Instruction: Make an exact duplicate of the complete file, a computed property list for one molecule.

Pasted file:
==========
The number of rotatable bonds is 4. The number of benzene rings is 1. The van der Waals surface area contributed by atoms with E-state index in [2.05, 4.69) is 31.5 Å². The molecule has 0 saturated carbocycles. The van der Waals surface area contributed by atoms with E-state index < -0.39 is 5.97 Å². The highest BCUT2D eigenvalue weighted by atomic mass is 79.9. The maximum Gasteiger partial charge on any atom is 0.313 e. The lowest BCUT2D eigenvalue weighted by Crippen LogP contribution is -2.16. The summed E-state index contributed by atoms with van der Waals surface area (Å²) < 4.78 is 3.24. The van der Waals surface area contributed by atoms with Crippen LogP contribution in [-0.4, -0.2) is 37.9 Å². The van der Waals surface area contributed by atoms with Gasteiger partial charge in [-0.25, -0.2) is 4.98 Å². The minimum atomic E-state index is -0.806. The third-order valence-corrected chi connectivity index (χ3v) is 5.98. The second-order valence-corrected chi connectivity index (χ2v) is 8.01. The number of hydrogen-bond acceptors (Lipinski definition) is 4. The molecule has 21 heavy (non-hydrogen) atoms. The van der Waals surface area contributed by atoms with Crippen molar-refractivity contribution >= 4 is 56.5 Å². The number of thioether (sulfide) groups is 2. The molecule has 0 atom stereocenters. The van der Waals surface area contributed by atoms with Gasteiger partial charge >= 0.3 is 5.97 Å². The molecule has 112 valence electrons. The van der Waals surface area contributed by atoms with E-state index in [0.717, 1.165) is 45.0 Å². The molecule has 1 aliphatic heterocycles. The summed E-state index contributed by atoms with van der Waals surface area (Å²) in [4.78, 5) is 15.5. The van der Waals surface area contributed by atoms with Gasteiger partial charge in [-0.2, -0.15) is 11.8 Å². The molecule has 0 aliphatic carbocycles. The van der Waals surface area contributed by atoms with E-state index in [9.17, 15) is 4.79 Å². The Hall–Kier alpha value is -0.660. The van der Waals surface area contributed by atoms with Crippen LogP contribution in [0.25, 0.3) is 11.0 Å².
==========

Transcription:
The number of rotatable bonds is 4. The number of benzene rings is 1. The van der Waals surface area contributed by atoms with E-state index in [2.05, 4.69) is 31.5 Å². The molecule has 0 saturated carbocycles. The van der Waals surface area contributed by atoms with E-state index < -0.39 is 5.97 Å². The highest BCUT2D eigenvalue weighted by atomic mass is 79.9. The maximum Gasteiger partial charge on any atom is 0.313 e. The lowest BCUT2D eigenvalue weighted by Crippen LogP contribution is -2.16. The summed E-state index contributed by atoms with van der Waals surface area (Å²) < 4.78 is 3.24. The van der Waals surface area contributed by atoms with Crippen LogP contribution in [-0.4, -0.2) is 37.9 Å². The van der Waals surface area contributed by atoms with Gasteiger partial charge in [-0.25, -0.2) is 4.98 Å². The minimum atomic E-state index is -0.806. The third-order valence-corrected chi connectivity index (χ3v) is 5.98. The second-order valence-corrected chi connectivity index (χ2v) is 8.01. The number of hydrogen-bond acceptors (Lipinski definition) is 4. The molecule has 21 heavy (non-hydrogen) atoms. The van der Waals surface area contributed by atoms with Crippen molar-refractivity contribution >= 4 is 56.5 Å². The number of thioether (sulfide) groups is 2. The molecule has 0 atom stereocenters. The van der Waals surface area contributed by atoms with Gasteiger partial charge >= 0.3 is 5.97 Å². The molecule has 112 valence electrons. The van der Waals surface area contributed by atoms with E-state index in [0.717, 1.165) is 45.0 Å². The molecule has 1 aliphatic heterocycles. The summed E-state index contributed by atoms with van der Waals surface area (Å²) in [4.78, 5) is 15.5. The van der Waals surface area contributed by atoms with Gasteiger partial charge in [-0.2, -0.15) is 11.8 Å². The molecule has 0 aliphatic carbocycles. The van der Waals surface area contributed by atoms with E-state index in [9.17, 15) is 4.79 Å². The Hall–Kier alpha value is -0.660. The van der Waals surface area contributed by atoms with Crippen LogP contribution in [0.25, 0.3) is 11.0 Å².